When families with a genetic susceptibility to the disease move south to warm climates, fewer people develop diabetes.

Numerous genes confer susceptibility to Type 1 diabetes, Dr. Moalem said. Risk factors are inherited from both parents. Beyond that, most experts believe that something in the environment may help set off the illness, like a virus.

Or cold air. Cold may turn on one or more metabolic pathways involved in the genesis of Type 1 diabetes, Dr. Moalem said. In fact, many of the metabolic changes seen in Type 1 diabetes mirror those seen in animals that are tolerant to cold.

Dr. Kenneth Storey, a biochemist at Carleton University in Ottawa, studies the wood frog, which is found in higher latitudes throughout the Northern Hemisphere, including the Arctic Circle. "The frog is the size of your thumb," he said.

As soon as its skin begins to freeze in winter, its liver begins pouring glucose into its blood. This depresses the freezing point of body fluids, rather like a slushy beverage, and places a protective barrier around proteins.

Eventually the frog produces so much glucose that its tissues are completely protected from the cold. It freezes solid, with no heartbeat, no circulation, no breathing, no muscle movement. In the spring, the frog thaws out and resumes normal life. Its diabetes is reversible.

Humans and other animals exposed to cold will first shiver to get extra heat, Dr. Moalem said. But after a while, they generate more heat by burning a special form of fat: brown adipose tissue. The ability of this tissue to produce heat depends on having a large amount of glucose. Insulin is not required. Thus, being diabetic would help shunt glucose from the blood toward the heat-making pathway of the brown adipose tissue.

Mice and rats exposed to cold become insulin resistant, Dr. Moalem said. And high sugar grapes produced in cold regions, used in so-called ice wines, produce high levels of sugar to ward off freezing.

Most adaptations to cold would have evolved gradually, as microbes, plants and animals learned to cope with changing climates, Dr. Moalem said. But ice cores from Greenland reveal a unique period in human history that could have forced people living in Northern Europe to adapt quickly or die.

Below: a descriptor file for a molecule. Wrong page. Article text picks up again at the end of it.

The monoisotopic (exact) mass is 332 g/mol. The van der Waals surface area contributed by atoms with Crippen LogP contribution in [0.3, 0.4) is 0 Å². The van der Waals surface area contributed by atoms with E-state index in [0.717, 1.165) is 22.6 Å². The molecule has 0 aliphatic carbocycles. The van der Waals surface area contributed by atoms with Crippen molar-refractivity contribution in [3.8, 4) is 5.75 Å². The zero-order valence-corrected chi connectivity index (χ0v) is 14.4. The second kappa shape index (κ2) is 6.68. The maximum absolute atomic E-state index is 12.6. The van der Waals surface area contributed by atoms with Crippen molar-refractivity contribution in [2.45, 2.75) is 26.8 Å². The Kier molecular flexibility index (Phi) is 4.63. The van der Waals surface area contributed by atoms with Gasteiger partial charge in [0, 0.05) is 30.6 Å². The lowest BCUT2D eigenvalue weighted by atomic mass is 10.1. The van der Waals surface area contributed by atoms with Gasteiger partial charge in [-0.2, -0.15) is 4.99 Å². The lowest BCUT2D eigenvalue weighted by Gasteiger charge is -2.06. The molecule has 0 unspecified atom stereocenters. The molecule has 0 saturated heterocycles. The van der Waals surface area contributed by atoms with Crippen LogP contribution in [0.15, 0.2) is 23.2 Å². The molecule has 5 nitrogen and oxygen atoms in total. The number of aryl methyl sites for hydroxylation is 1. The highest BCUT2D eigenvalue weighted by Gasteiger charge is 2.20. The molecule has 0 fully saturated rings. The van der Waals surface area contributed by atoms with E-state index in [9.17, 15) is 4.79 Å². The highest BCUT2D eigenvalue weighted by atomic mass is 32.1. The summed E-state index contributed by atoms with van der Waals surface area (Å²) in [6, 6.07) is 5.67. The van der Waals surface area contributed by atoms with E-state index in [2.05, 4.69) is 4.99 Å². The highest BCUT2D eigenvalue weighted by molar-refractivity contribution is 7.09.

The climate, particularly in Europe, began to cool 14,000 years ago. About 12,600 years ago, conditions worsened. Huge drops in temperature occurred over decades. Glacial-like conditions lasted 1,300 years in a period called the Younger Dryas.

While northern Asia underwent glaciation at the same time, it does not appear to have happened with the same speed and ferocity, Dr. Moalem said, perhaps explaining why Inuits and other populations that have long histories of living in frigid climates did not develop similar protective responses to cold.

Rather, they developed a different kind of defense against famine, called thrifty genes. People with such genes gain weight if they eat more than 1,000 calories a day. In today's calorie rich world, that might predispose them to Type 2 diabetes.

People living in the frigidity of far Northern Europe could have done three things, Dr. Moalem said. They could have tried to outrun the cold, or to build better shelters and cover themselves with animal skins, or to undergo biological adaptations.

Gene mutations take a long time to accumulate, Dr. Moalem said. But so-called epigenetic factors, which change the expression patterns of genes without altering their basic structure, can produce adaptations in just a few generations.

Dr. Gamble of London said that archaeological evidence supported a large and rapid depopulation of Northern and Western Europe that coincided with the rapid cooling and the spread of thick glacial ice of the Younger Dryas. Humans huddled in Iberia, awaiting a warmer climate.

Some people appear to have ended up in Sardinia, which today has a high rate of Type 1 diabetes, Dr. Moalem said. An analysis of the Y chromosome indicates common genetic roots between modern Sardinians and ancient Northern Europeans.

The idea that Type 1 diabetes is an adaptation to extreme cold needs much more research, Dr. Moalem said. Cause and effect have not been proved.

But it is not too early to explore biological solutions used by cold-tolerant animals in dealing with the complications of high blood sugar. Plants and microbes adapted to extreme cold might also produce molecules that could help treat Type 1 diabetes, he said.

Dr. Storey found three genes in the wood frog that turned on in response to freezing. He is now putting those genes into mammalian cells to see what happens.